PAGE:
First, I found this article with some encouraging new science about how some of the pollution from indigo dyes can possibly be dealt with. Science! Yes, there is so much that we could do as humans to protect and care for our world, and to protect and care for our brothers and sisters we share it with. The modern Catholic Church is very clear in its support of ethical science as a way in which humanity can carry out our jobs to steward the earth and to love the poor. (For example, #2293 in The Catechism of the Catholic Church). So, somebody get going on wastewater treatment and non-toxic manufacturing processes! Homeschool research opportunity! Trinity School Project Week topic!!

     Second could be a response like the one here in this upworthy vid about toxic waste from fashion production that I saw on facebook yesterday. They suggest to pressure big companies and to look for labels on new clothing items that indicate certain standards of manufacturing. There is info in the news about more sustainable cotton production, and about making high quality products, instead of fashion that is designed to be trashed, because 'durability is the first tenet of sustainability' That may be something some of us have resources to do, and some of us may end up having a passion to take leadership in this way.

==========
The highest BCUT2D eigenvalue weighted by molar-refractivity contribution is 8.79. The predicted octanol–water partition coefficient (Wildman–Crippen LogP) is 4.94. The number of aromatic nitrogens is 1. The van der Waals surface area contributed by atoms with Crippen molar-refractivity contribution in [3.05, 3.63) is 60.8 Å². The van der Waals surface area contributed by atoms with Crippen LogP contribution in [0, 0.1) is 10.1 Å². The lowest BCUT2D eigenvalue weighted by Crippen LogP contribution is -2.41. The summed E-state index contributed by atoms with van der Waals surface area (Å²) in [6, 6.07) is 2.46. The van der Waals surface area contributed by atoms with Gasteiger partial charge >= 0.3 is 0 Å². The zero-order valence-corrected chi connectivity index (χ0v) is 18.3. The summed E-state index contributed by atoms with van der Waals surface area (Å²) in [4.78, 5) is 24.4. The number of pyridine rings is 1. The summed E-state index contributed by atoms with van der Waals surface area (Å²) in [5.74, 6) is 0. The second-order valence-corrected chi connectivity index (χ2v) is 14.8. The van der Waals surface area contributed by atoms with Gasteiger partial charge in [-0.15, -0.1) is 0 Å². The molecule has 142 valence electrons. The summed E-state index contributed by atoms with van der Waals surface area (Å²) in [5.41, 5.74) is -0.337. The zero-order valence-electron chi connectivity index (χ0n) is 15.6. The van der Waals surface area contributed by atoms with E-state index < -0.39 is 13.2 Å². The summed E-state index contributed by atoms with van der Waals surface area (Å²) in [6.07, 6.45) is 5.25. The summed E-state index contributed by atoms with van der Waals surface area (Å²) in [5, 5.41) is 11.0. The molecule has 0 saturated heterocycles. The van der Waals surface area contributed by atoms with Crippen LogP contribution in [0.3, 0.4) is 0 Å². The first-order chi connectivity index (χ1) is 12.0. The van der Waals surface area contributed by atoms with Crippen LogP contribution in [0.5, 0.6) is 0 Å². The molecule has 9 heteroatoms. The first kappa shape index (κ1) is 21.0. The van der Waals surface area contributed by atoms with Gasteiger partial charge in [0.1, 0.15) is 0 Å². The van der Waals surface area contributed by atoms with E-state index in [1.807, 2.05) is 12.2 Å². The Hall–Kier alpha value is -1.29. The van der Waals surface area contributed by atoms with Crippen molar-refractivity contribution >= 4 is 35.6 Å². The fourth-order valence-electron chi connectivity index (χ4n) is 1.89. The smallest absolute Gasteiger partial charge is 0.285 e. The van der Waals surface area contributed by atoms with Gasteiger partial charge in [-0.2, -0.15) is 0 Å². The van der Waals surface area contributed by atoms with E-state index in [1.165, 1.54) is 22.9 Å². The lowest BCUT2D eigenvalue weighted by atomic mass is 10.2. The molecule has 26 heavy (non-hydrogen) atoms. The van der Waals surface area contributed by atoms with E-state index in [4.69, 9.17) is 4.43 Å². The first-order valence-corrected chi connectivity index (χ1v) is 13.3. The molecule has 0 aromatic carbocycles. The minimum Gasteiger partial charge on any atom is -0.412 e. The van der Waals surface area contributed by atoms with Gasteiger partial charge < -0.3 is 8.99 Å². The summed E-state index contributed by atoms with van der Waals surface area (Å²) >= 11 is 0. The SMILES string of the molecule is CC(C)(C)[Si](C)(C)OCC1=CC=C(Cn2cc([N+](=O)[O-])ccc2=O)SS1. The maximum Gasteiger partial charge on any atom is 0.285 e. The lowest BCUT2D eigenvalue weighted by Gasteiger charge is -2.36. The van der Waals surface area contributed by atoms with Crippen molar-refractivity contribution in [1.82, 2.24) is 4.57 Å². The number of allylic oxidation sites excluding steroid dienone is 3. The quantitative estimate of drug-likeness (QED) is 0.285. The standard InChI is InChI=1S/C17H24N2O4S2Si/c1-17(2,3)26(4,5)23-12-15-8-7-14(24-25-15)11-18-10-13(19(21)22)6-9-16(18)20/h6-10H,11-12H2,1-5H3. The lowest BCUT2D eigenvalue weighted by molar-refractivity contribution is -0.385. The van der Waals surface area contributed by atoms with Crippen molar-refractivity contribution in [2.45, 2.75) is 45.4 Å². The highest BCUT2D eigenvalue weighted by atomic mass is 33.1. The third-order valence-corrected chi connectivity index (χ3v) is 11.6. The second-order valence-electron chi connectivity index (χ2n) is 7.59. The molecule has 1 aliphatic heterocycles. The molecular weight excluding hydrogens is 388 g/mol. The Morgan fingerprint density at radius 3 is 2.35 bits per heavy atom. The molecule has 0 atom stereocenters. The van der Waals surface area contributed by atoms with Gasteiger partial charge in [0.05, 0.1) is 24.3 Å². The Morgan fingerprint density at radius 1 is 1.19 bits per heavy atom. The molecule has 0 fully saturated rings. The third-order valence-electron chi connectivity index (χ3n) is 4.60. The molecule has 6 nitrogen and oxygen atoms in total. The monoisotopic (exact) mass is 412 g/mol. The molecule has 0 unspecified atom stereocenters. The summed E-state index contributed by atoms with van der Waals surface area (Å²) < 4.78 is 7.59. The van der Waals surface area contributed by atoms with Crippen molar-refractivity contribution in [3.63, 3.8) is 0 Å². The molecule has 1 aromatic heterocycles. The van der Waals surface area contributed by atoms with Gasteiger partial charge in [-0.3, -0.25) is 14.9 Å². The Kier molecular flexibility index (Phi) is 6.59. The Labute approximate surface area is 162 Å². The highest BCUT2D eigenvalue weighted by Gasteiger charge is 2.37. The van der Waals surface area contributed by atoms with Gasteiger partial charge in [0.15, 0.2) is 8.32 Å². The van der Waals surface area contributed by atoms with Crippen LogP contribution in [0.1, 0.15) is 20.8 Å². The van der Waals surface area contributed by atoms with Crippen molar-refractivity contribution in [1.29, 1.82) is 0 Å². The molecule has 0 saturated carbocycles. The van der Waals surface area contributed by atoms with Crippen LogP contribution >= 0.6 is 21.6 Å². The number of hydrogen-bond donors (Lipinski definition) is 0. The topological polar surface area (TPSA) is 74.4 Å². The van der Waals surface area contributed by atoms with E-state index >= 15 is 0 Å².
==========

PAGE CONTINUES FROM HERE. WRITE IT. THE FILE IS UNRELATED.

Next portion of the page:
Third, is my response. I am already a thrift shopper. I love to go out alone, to dig in and search, discovering things that I am looking for, or discovering unexpected treasures. I also love getting the most I can on our very limited budget. I admit to a glow of pride when I tell my husband what I was able to get for our family, and how I used my own cleverness with coupons and sales at my favorite Goodwill to pay the least possible. But, this question of pollution puts shopping for secondhand clothing in a different light. We may not be able to change what manufacturers do, or to change what consumers want, and what our insatiable culture keeps buying and selling. But I can change what I buy! If I choose to buy second hand clothes whenever I can, items that have already been manufactured and sold once, then I am not adding to the pollution burden. In fact, I am decreasing the amount of discarded clothing produced. So, something to think about.